March 5th, 2008
The internet is a copy machine. Our digital communication network has been engineered so that copies flow with as little friction as possible. Indeed, copies flow so freely we could think of the internet as a super-distribution system, where once a copy is introduced it will continue to flow through the network forever, much like electricity in a superconductive wire. We see evidence of this in real life. Once anything that can be copied is brought into contact with internet, it will be copied, and those copies never leave. Even a dog knows you can't erase something once it's flowed on the internet.
Yet the previous round of wealth in this economy was built on selling precious copies, so the free flow of free copies tends to undermine the established order. If reproductions of our best efforts are free, how can we keep going? To put it simply, how does one make money selling free copies?
When copies are free, you need to sell things which can not be copied.
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I call immediacy the "Want It Now(TM) tax". I can almost always get something cheaper if I buy it off the Interwebs and wait a week for it to get here. But sometimes I Want It Now(TM), and in these cases I will happily pay the 20% Want It Now(TM) tax. The problem I'm noticing lately is, very often the brick and mortar store does not have what I want. And so although I would like to pay them more for the same product, I can't - because they don't have it. This inventory size vs. delivery time problem is a difficult one, and I don't see any easy solution to it. Will someone please invent Star Trek replicators, already?
Yesterday we wrote about Trent Reznor launching his new Nine Inch Nails album online with a variety of interesting options that people could choose to buy. The top of the list, for $300, was a "Ultra-Deluxe Limited Edition Package" that included all the high quality downloads, two CDs, a data DVD, a Blu-ray high def DVD and assorted extras, all in a nice package signed by Reznor. This was only limited to the first 2,500 people. While some scoffed at the price of this package, it was clearly designed for NIN's biggest fans - and they ate it up. Mike Linksvayer points out that this option is now sold out, meaning that Reznor grossed $750,000 in just a couple of days on that package alone, not taking into account any of the other packages that many more people likely bought into.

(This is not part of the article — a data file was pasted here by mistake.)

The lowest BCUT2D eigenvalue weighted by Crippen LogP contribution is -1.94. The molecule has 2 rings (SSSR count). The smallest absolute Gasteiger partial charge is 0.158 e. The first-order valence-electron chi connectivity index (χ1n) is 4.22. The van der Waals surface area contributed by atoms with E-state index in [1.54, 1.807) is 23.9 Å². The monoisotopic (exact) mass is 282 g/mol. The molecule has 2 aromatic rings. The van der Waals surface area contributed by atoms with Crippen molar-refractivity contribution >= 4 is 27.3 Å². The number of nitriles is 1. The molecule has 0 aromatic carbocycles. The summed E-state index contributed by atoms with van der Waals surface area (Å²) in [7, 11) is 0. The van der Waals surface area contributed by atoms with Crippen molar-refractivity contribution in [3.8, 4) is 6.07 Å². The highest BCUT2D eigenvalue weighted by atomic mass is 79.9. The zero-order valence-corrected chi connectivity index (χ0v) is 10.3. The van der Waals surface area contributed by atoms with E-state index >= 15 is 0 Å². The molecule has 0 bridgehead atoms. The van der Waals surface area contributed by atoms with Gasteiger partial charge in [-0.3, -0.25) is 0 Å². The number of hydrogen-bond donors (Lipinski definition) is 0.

I was just planning to send away the $10 for a copy of the CD1; that $300 package looked way overdone to me. But on reflection, it really isn't hard to believe that there would be 2,500 people in world who would pay $300 to get a fancy version of a brand new NIN cd and a bunch of pretty extras.
1 Because I'm just too lazy to download the MP3s and burn a CD myself.
http://boulder.craigslist.org/tls/588882694.html - Portable welder, $200. And I really want a welder, too.1 And this is a great one.
http://boulder.craigslist.org/tls/582301108.html - Oh jesus, with a 300A welder I can do aluminium. Comparable setups are $1600 new and this is going for $400??
http://boulder.craigslist.org/ele/595017436.html - I bet he'd take $750 cash if I waved it under his nose. Jesus, a plasma would make my tiny apartment living room so much bigger. I suspect there's something wrong with it, but for the price, damn.
http://boulder.craigslist.org/mcy/594368144.html - AHHH I DON'T NEED ANOTHER BIKE2 BUT DAMN THAT'S SO NICE!!!!
All this because I went looking for a cheap RC heli...
1 So what if there's no place in my little apartment where it's safe to drip red-hot molten metal slag on the floor! QUIT GETTING ALL REALISTIC ON MY DREAMS!
2 Well, strictly speaking, I need a bike to ride to Telluride with my mom and step-dad this summer, and the gixxer may not cut it... NO! NO, STOP THAT!!!